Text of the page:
Whether you sell clothing, candles or utensils, there is always a user journey and wider picture you can tap into. It’s fairly obvious with clothing that you should be creating full outfits for customers who may have only wanted a dress, but couldn’t refuse the shoes, jewelry and bag that complemented it perfectly. But what about in other scenarios, which require thinking outside of the box a little more? 

In order to figure out what is a relevant add on for customers and to help your staff up-sell more easily, when placing out your stock, ask yourself some of these questions:

  • Why is my customer buying this product?
  • Is there anything that they need for preserving/caring for it?
  • Can they complement it with something else?
  • What else are they using the product with, that you could replace with your stock?
  •  What scenarios are they using it in, and are their other products that also work for this scenario?
  • What type of person is buying this product and what other products fit into their aspirational lifestyle

Be practical

It’s tempting to get carried away with visual merchandising, and there is definitely such a thing as too much stock. While your aim should be to promote your products, you also need to prioritise the customer’s shopping experience so they can peruse at leisure and find the sizes they need, without feeling like they’re about to topple your perfect pyramid of origami scarves.

Making beautiful displays is undoubtedly a craft and gives you the opportunity to tell stories, stand out from the swathes of competitors, tap into culturally relevant events and show what your brand is all about.

But it’s probably best to limit more grandiose or abstract displays to your windows, using your creative flair to increase footfall and visitors, who once are in the store can shop in a carefree manner, with stock that’s easy to navigate.

Link your merchandising with your promotions

Promotional signage is an important part of visual merchandising as it shows customers not only things that are desirable to them, but at what reduced price. It’s also crucial in driving footfall, luring passers by in with hard-to-ignore promotions and sales.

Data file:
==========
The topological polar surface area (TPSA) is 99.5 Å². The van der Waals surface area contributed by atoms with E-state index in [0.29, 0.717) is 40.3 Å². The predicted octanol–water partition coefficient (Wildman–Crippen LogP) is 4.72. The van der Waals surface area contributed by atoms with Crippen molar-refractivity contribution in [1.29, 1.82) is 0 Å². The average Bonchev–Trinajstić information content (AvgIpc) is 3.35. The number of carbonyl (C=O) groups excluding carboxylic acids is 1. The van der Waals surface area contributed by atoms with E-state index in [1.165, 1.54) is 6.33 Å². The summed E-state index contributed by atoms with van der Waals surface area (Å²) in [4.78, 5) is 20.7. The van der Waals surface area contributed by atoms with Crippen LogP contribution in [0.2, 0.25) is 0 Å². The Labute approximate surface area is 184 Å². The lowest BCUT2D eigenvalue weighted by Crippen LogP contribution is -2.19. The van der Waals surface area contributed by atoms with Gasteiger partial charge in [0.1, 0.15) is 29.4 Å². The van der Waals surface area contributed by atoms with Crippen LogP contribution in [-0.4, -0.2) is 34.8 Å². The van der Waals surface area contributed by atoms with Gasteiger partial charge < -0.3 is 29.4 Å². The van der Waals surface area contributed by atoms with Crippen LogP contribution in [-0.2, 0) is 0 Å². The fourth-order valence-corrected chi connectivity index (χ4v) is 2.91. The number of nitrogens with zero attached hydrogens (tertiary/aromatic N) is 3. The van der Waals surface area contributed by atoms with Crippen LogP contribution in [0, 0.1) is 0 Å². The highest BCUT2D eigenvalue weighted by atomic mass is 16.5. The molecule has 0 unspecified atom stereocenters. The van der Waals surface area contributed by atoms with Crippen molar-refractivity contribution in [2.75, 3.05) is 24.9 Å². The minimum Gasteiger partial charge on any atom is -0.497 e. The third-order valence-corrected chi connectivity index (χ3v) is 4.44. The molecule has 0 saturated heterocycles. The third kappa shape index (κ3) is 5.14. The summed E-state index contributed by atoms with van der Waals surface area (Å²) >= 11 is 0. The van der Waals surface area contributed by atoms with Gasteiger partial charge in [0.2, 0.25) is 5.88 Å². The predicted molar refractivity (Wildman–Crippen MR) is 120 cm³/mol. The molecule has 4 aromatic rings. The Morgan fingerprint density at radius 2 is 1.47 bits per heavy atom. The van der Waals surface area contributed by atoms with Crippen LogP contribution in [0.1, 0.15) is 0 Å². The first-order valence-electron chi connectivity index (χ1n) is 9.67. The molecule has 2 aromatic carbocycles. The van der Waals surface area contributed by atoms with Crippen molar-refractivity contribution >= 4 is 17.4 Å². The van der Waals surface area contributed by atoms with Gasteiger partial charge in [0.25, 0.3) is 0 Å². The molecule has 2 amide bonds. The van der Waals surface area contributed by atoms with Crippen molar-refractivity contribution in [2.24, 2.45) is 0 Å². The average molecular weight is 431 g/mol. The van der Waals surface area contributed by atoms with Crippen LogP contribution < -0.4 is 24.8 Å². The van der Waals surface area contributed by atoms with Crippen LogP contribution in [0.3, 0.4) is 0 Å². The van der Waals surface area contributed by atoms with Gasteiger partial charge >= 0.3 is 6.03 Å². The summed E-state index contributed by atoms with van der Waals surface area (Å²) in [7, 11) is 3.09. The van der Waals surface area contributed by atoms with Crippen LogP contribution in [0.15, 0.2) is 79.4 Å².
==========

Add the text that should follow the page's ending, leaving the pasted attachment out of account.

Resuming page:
For example, if you have a promotion on bags, you may want to dedicate a wall showing off all of your collections and styles.

Yet, because of the promotion, maybe these bags will fly off the shelves, with very little effort. In which case, try to merchandise the bags next to matching purses or full priced accessories to increase the transaction value.

Use the rule of three

The rule of three technique, (also known as the pyramid effect) is a technique using in merchandising that favours three different mannequins or window displays of different cascading heights. It works by creating a symmetry using the tallest objects in the centre back, and smaller ones on either side. The rationale for this is that our brains are wired to remember things best in threes, both visually and audibly.

As well as mixing up heights and perspectives with your mannequins, try mixing textures, fabrics, colours and lengths, to stimulate our eye and evoke responses (e.g. that looks so warm/soft/shiny!).

Have fun with it

While visual merchandising has an end goal to drive conversions and traffic into your store, it’s also something which is difficult to measure the success of directly. It requires insights, gut instinct, and of course, a lot of imagination.

It’s your opportunity to release your creative inhibitions in a productive way, so be playful with it, let it show your brand’s personality, and keep iterating and shifting things up every few weeks until you’ve found the perfect vibe.